There are other strategies for survival and distribution in a climate with an average air temperature of 20C and strong katabatic winds. In the spring, the surface of a lake becomes covered in tufts of brown organisms. These had warmed under the ice when the sun struck the lake, and slowly melted their way up to the surface. The wind would then carry them away to some other ice lake where they would sink through the ice again. When divers went through the 5m ice cover on the lake, they found red algal mats on the bottom, and floating phytoplankton. Some small predators in the water also could photosynthesise in the summer, thus preserving valuable energy and materials. Curiously, there are also a lot of viruses in this environment, and it is thought that this would ensure a rapid turnover of organic matter, thus providing food for all occupants of the lake.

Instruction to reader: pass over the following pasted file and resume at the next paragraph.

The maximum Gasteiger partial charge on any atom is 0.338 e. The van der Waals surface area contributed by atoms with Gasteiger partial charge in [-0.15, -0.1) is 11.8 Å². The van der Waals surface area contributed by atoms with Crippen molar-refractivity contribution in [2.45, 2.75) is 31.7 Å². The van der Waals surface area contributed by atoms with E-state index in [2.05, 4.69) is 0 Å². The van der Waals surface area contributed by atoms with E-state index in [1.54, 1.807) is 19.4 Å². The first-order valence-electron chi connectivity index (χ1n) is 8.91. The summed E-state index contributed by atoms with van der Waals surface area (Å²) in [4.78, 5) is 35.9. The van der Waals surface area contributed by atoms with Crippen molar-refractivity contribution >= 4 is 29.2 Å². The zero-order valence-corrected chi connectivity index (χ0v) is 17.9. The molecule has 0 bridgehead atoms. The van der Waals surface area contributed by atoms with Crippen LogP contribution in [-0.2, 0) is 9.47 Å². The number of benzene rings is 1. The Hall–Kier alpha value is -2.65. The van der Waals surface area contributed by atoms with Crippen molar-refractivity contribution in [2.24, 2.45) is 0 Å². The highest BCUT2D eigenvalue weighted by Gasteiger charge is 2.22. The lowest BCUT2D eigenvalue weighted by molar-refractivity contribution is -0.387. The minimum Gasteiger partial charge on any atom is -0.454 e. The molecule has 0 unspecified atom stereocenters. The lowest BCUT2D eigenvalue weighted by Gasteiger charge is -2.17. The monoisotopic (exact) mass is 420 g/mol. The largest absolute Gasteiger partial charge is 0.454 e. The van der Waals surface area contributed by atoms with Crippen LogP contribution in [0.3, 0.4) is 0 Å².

Other microbes make use of the so-called ‘blood falls’ in Taylor Glacier. There is just sufficient geothermal heat to melt the base of the glacier, where there is about 3-4 atmospheres pressure of dissolved CO2, which then fizzes up taking with it iron and other salts. The iron oxidises giving colour to the phenomenon, and the gas provides carbon for microbial activity to take place.
We can see then that the base of a glacier is wet, has a stable environment, and usually has sulphides in the rock which can first be oxidised to sulphate, and then in later anoxic conditions, can be reduced again, giving bacteria a chance to grab the energy released.